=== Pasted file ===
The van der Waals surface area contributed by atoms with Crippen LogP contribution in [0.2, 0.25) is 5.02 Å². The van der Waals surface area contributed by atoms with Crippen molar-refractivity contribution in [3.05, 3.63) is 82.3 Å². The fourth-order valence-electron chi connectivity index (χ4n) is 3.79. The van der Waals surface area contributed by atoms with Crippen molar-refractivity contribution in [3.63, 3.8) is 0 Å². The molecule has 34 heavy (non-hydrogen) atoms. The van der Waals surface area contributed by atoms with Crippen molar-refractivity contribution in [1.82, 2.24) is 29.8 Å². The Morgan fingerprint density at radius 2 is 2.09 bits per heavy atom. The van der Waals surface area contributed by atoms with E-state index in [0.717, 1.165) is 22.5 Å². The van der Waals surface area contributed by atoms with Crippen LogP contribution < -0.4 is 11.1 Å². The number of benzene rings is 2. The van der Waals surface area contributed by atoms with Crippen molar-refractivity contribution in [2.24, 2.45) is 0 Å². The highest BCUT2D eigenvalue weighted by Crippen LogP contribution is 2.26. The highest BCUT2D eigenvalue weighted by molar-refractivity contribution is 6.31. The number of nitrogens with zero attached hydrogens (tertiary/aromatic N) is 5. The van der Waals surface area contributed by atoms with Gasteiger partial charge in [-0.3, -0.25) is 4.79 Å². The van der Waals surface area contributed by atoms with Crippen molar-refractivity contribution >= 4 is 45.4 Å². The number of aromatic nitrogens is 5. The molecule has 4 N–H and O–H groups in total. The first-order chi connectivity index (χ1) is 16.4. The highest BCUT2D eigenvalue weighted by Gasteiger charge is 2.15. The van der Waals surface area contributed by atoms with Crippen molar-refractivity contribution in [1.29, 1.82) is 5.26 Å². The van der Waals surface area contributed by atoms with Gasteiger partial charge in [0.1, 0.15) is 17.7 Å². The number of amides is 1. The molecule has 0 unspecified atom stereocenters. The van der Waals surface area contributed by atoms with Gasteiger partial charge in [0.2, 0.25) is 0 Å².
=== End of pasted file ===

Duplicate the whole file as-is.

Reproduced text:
The van der Waals surface area contributed by atoms with Crippen LogP contribution in [0.2, 0.25) is 5.02 Å². The van der Waals surface area contributed by atoms with Crippen molar-refractivity contribution in [3.05, 3.63) is 82.3 Å². The fourth-order valence-electron chi connectivity index (χ4n) is 3.79. The van der Waals surface area contributed by atoms with Crippen molar-refractivity contribution in [3.63, 3.8) is 0 Å². The molecule has 34 heavy (non-hydrogen) atoms. The van der Waals surface area contributed by atoms with Crippen molar-refractivity contribution in [1.82, 2.24) is 29.8 Å². The Morgan fingerprint density at radius 2 is 2.09 bits per heavy atom. The van der Waals surface area contributed by atoms with E-state index in [0.717, 1.165) is 22.5 Å². The van der Waals surface area contributed by atoms with Crippen LogP contribution < -0.4 is 11.1 Å². The number of benzene rings is 2. The van der Waals surface area contributed by atoms with Crippen molar-refractivity contribution in [2.24, 2.45) is 0 Å². The highest BCUT2D eigenvalue weighted by Crippen LogP contribution is 2.26. The highest BCUT2D eigenvalue weighted by molar-refractivity contribution is 6.31. The number of nitrogens with zero attached hydrogens (tertiary/aromatic N) is 5. The van der Waals surface area contributed by atoms with Gasteiger partial charge in [-0.3, -0.25) is 4.79 Å². The van der Waals surface area contributed by atoms with Crippen molar-refractivity contribution >= 4 is 45.4 Å². The number of aromatic nitrogens is 5. The molecule has 4 N–H and O–H groups in total. The first-order chi connectivity index (χ1) is 16.4. The highest BCUT2D eigenvalue weighted by Gasteiger charge is 2.15. The van der Waals surface area contributed by atoms with Crippen molar-refractivity contribution in [1.29, 1.82) is 5.26 Å². The van der Waals surface area contributed by atoms with Gasteiger partial charge in [0.1, 0.15) is 17.7 Å². The number of amides is 1. The molecule has 0 unspecified atom stereocenters. The van der Waals surface area contributed by atoms with Gasteiger partial charge in [0.2, 0.25) is 0 Å².